Purcell and Elmslie received more commissions than any other firm of progressive architects after Frank Lloyd Wright. The partnership began when two Cornell architecture school classmates, William Gray Purcell and George Feick, Jr., opened a practice in Minneapolis in 1907. Purcell had been raised in the Chicago suburb of Oak Park, Illinois, and worked for a short time with Louis Sullivan's chief designer, George Grant Elmslie, in Sullivan's studio. In 1909 Elmslie's twenty-year employment with Sullivan came to an end, and Purcell encouraged him to join the Minneapolis partnership. While Feick left the group in 1913, the firm of Purcell and Elmslie continued until 1921.|
Purcell and Feick's architecture is marked by buildings rarely accompanied by decoration beyond opportunities afforded by building materials. Elmslie's entry into the partnership brought an added complexity of composition and ornamental design, tying their work more directly to Louis Sullivan's decorative tradition. Purcell contributed an imaginative sense of space and the ideal of developing a better living environment for the middle class, quickly establishing a national reputation for the firm.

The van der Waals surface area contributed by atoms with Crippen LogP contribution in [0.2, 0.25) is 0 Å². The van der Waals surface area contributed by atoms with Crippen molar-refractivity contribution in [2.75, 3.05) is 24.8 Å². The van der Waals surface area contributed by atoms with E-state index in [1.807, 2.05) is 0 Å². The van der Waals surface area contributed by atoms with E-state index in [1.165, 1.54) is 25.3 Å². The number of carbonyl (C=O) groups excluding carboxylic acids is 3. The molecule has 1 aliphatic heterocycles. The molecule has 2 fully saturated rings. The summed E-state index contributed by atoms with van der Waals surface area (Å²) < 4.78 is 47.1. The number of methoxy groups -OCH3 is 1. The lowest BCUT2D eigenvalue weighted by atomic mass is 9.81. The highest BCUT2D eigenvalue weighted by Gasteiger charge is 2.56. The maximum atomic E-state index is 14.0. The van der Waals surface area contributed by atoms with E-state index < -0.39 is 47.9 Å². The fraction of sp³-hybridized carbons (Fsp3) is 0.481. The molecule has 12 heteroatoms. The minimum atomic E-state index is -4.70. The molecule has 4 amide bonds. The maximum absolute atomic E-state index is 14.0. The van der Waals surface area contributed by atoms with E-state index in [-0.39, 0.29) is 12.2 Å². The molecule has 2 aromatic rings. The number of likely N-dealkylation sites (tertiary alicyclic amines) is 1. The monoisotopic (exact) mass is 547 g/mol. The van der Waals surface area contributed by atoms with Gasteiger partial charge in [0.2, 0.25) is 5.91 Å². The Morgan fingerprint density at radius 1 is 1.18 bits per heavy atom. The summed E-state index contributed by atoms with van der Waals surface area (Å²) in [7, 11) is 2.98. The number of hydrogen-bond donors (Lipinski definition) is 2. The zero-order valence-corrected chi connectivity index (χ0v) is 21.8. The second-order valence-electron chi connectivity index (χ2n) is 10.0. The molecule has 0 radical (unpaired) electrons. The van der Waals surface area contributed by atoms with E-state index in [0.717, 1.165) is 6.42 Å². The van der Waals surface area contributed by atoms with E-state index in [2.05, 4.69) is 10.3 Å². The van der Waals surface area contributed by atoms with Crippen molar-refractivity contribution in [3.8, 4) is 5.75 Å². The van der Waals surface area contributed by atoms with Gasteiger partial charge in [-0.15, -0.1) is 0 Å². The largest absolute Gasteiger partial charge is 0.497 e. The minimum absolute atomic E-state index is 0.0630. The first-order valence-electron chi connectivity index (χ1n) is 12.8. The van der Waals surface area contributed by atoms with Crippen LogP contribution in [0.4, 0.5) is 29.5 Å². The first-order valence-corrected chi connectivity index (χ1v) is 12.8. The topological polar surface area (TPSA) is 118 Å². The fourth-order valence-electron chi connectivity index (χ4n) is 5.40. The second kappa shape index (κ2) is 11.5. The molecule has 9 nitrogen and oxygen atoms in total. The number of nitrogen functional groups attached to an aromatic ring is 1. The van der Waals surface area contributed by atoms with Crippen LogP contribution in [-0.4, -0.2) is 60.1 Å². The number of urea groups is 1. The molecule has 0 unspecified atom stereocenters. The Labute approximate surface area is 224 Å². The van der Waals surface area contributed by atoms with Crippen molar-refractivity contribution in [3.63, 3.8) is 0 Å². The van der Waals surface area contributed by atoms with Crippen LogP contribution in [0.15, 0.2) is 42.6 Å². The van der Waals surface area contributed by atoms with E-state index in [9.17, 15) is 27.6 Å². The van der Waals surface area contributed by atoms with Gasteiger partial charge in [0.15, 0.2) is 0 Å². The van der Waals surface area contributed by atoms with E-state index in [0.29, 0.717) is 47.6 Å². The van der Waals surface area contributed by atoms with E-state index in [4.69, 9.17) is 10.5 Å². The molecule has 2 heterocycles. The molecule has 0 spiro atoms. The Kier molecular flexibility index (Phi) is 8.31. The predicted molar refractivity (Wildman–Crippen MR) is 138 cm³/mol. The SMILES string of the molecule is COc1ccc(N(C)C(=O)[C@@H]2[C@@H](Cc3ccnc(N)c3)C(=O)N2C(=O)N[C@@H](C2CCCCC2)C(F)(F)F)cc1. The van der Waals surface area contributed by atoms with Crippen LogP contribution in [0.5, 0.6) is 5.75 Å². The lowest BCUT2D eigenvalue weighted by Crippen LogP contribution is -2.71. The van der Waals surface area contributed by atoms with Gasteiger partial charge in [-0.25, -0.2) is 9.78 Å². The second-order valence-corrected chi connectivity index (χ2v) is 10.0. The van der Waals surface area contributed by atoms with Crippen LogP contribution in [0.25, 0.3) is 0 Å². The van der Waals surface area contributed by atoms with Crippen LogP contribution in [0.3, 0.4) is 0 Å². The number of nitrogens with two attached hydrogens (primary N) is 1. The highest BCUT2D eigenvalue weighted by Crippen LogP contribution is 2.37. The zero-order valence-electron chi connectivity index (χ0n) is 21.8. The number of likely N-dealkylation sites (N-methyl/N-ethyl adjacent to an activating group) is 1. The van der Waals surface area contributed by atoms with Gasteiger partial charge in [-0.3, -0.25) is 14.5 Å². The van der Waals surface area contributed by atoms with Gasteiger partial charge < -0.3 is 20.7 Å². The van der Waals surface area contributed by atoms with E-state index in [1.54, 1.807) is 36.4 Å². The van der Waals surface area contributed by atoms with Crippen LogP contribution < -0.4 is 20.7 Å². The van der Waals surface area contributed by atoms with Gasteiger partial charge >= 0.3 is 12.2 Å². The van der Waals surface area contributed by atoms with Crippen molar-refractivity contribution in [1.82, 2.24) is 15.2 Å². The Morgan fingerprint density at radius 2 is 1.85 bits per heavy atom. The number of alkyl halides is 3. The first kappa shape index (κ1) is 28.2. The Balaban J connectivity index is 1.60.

Purcell and Elmslie's architecture is characterized by open floor plans with the hearth as a focal point, versatile rooms that served multiple functions, custom designed built-in and free-standing furniture, and large bands of windows to take advantage of the light at various time of day. Consistent organic schemes of ornament inside and out helped unify the design. The Edna S. Purcell Residence (now the Purcell-Cutts House, owned by The Minneapolis Institute of Arts), built for Purcell and his family, combined all these elements into a successful design for modern living. see objects >